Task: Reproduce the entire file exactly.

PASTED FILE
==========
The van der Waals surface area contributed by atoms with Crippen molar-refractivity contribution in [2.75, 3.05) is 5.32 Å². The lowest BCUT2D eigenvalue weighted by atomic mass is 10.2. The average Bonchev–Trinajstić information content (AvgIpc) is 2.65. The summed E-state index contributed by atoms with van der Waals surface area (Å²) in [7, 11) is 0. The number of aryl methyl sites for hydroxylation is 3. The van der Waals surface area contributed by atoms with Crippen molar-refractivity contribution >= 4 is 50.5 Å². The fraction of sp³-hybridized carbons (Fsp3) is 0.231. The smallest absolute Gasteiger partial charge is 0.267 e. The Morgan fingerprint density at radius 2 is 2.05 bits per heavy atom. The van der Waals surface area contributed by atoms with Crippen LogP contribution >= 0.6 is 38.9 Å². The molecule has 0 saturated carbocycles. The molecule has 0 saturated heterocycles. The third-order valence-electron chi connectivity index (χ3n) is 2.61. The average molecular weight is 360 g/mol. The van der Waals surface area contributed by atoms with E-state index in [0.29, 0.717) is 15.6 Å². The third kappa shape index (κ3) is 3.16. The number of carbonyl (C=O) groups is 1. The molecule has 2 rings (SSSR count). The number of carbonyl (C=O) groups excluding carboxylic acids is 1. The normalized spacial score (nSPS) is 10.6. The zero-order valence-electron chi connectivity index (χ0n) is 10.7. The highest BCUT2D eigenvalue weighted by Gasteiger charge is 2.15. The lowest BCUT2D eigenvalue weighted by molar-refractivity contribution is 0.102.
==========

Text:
The van der Waals surface area contributed by atoms with Crippen molar-refractivity contribution in [2.75, 3.05) is 5.32 Å². The lowest BCUT2D eigenvalue weighted by atomic mass is 10.2. The average Bonchev–Trinajstić information content (AvgIpc) is 2.65. The summed E-state index contributed by atoms with van der Waals surface area (Å²) in [7, 11) is 0. The number of aryl methyl sites for hydroxylation is 3. The van der Waals surface area contributed by atoms with Crippen molar-refractivity contribution >= 4 is 50.5 Å². The fraction of sp³-hybridized carbons (Fsp3) is 0.231. The smallest absolute Gasteiger partial charge is 0.267 e. The Morgan fingerprint density at radius 2 is 2.05 bits per heavy atom. The van der Waals surface area contributed by atoms with Crippen LogP contribution >= 0.6 is 38.9 Å². The molecule has 0 saturated carbocycles. The molecule has 0 saturated heterocycles. The third-order valence-electron chi connectivity index (χ3n) is 2.61. The average molecular weight is 360 g/mol. The van der Waals surface area contributed by atoms with E-state index in [0.29, 0.717) is 15.6 Å². The third kappa shape index (κ3) is 3.16. The number of carbonyl (C=O) groups is 1. The molecule has 2 rings (SSSR count). The number of carbonyl (C=O) groups excluding carboxylic acids is 1. The normalized spacial score (nSPS) is 10.6. The zero-order valence-electron chi connectivity index (χ0n) is 10.7. The highest BCUT2D eigenvalue weighted by Gasteiger charge is 2.15. The lowest BCUT2D eigenvalue weighted by molar-refractivity contribution is 0.102.